So now we begin the second trimester, the best time to be pregnant.  Our bodies have finally adjusted and usually the morning sickness has eased off. We’re getting used to the idea of getting a little bigger and we’re starting to look forward to seeing our baby.  That’s a great time during the writing process.  You’ve built a great base for the story and it’s flowing.  The finish line is way too far ahead to start pushing too hard, but you’ve got a great pace and there’s not a lot of struggle.  You’re starting to think about the end a little, but it’s not heavy in your mind.  Things feel great, and you’re just enjoying the story—where it’s going, how the characters are interacting, how something you did early on is playing into things in the story now.  You’re enjoying the magic.

But, before you know it, you move into the third trimester.  Oh, it’s okay at first, but after a while, the enormity of it feels overbearing at times.  You start to question yourself—why, oh, why did I think having another baby (writing this book) was such a great idea?  I’m so fat (it’s too big and it all sucks)!  It’s so hard rolling out of bed (this ending isn’t coming together like I imagined—it’s not smooth at all).  Nothing fits (what the hell was I thinking when I put these characters in this situation?).  I’m miserable!

(Just FYI—Fully Automatic is finishing up the first trimester.)

But the day comes…you are going into labor, and we all know how that goes.  In the world of writing a book, this is the painful part for writers too—here is where we revise the sh*t out of our books—we might have to delete scenes or add more information to make something work better.  We might have to go through the manuscript to make parts clearer.  We might ship our stories off to beta readers for feedback.  We’ll edit and proofread judiciously as well.  At some point, though, we have to push that baby out.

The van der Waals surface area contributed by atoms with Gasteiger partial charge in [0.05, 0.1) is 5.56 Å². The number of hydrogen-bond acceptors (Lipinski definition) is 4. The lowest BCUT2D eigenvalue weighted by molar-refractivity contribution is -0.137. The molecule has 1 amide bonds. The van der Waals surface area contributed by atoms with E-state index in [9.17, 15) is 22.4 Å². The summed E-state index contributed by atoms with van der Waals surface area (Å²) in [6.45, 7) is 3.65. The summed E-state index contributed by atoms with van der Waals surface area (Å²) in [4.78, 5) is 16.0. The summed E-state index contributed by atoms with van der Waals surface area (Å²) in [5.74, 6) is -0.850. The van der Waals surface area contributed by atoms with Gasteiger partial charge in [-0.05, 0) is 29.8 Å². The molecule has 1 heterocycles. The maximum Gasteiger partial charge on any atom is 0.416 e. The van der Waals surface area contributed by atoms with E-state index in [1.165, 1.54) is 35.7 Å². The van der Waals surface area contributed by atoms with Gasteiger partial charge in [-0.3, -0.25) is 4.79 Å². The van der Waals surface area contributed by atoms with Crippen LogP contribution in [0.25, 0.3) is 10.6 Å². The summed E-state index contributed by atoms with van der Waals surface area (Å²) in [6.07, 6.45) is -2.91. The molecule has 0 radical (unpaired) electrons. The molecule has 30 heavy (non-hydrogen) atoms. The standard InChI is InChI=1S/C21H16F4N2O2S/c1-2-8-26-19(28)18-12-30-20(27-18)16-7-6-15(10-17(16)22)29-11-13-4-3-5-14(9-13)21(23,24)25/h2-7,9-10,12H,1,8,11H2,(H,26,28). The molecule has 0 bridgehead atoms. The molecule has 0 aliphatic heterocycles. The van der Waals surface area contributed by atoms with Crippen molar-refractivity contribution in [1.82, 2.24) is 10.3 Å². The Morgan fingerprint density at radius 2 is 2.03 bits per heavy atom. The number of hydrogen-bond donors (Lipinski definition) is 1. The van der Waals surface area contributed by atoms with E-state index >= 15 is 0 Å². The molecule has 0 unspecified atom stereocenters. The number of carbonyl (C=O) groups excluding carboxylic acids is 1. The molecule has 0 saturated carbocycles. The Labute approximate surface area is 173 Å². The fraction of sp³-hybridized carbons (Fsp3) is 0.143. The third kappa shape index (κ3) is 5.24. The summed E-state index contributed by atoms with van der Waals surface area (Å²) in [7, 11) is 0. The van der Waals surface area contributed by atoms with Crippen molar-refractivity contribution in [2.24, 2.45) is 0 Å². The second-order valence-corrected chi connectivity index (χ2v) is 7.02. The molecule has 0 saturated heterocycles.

The nurses (or reviewers) examine your baby, and they announce to the room the special and wonderful qualities about your baby, but they might deliver some bad news too.  There’s nothing you can do at that point except smile and continue to love your baby.  If the baby was born with dark hair and the nurse points it out, well, what else can you do but agree?  Yep, the baby has black hair (sorry, though, because I didn’t know you preferred blondes).  If she gets nasty about it, you might feel yourself  bristling a little, but all you can do is take your baby and hold it in your arms and be glad it’s too young to know what the nurse just said about it.

If you have a blog tour, that’s like the christening.  Everyone comes out to celebrate the birth of your baby.  It’s such a wonderful time—joyous and momentous.

And then, after all the fun is over, you settle back in with your family.

But if you’re like I am, it doesn’t take long for you to hop in the sack again…and sperm, meet egg.

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Holly Holiday Blog Hop!

Hello fans! Welcome to our Holly Holiday Blog Hop!

We’re out to make someone’s Christmas extra special.

With a 7″ Kindle Fire HD up for grabs, we’re bound to do just that!

Christmas for children is all about Santa, presents and family.

This year, the adults are getting something too!

Each stop will have its own prizes, so make sure you stop by to visit each one.

To me, holidays mean family, staying warm, and relaxing (well, if that’s possible).

Make sure you not only enter the Blog Hop Rafflecopter below, but be sure to enter my Rafflecopter as well (right below the first one).  If you haven’t hopped to all the other blogs, be sure to do it!  Best of luck and may you have holidays full of cheer, family, warmth, and love!

Rafflecopters begin November 24!

BLOG HOP PRIZE: a Rafflecopter giveaway

ENTER FOR THIS PRIZE FROM ME TOO! :) a Rafflecopter giveaway



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Y’all a Bestseller, Say F**k That…

Apologies to Korn, but it works. ;)

In all seriousness, I want to talk about a topic I’ve thought a lot about over the past year.  It has to do with indie publishing versus traditional.  I want to talk about it because it seems that being picked up by a big publisher is the ultimate goal of most indie writers.

Not mine.